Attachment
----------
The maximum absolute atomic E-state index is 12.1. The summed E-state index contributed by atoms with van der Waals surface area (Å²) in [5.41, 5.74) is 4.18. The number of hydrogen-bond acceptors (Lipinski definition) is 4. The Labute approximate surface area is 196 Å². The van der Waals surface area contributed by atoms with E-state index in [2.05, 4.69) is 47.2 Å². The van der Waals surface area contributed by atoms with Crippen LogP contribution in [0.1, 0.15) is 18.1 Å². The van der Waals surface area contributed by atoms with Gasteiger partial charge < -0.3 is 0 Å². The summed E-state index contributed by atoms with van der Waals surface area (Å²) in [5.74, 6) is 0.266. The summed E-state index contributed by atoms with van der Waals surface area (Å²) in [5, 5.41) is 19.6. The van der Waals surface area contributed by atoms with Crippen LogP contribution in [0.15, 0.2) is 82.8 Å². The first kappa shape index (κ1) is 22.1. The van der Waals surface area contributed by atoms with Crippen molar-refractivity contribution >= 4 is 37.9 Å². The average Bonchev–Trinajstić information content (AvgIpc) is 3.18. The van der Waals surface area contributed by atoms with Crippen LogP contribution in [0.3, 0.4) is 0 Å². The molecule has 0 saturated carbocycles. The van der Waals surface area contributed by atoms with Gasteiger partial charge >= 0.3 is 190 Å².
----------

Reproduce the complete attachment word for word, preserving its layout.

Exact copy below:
The maximum absolute atomic E-state index is 12.1. The summed E-state index contributed by atoms with van der Waals surface area (Å²) in [5.41, 5.74) is 4.18. The number of hydrogen-bond acceptors (Lipinski definition) is 4. The Labute approximate surface area is 196 Å². The van der Waals surface area contributed by atoms with E-state index in [2.05, 4.69) is 47.2 Å². The van der Waals surface area contributed by atoms with Crippen LogP contribution in [0.1, 0.15) is 18.1 Å². The van der Waals surface area contributed by atoms with Gasteiger partial charge < -0.3 is 0 Å². The summed E-state index contributed by atoms with van der Waals surface area (Å²) in [5.74, 6) is 0.266. The summed E-state index contributed by atoms with van der Waals surface area (Å²) in [5, 5.41) is 19.6. The van der Waals surface area contributed by atoms with Crippen LogP contribution in [0.15, 0.2) is 82.8 Å². The first kappa shape index (κ1) is 22.1. The van der Waals surface area contributed by atoms with Crippen molar-refractivity contribution >= 4 is 37.9 Å². The average Bonchev–Trinajstić information content (AvgIpc) is 3.18. The van der Waals surface area contributed by atoms with Crippen LogP contribution in [0.3, 0.4) is 0 Å². The molecule has 0 saturated carbocycles. The van der Waals surface area contributed by atoms with Gasteiger partial charge >= 0.3 is 190 Å².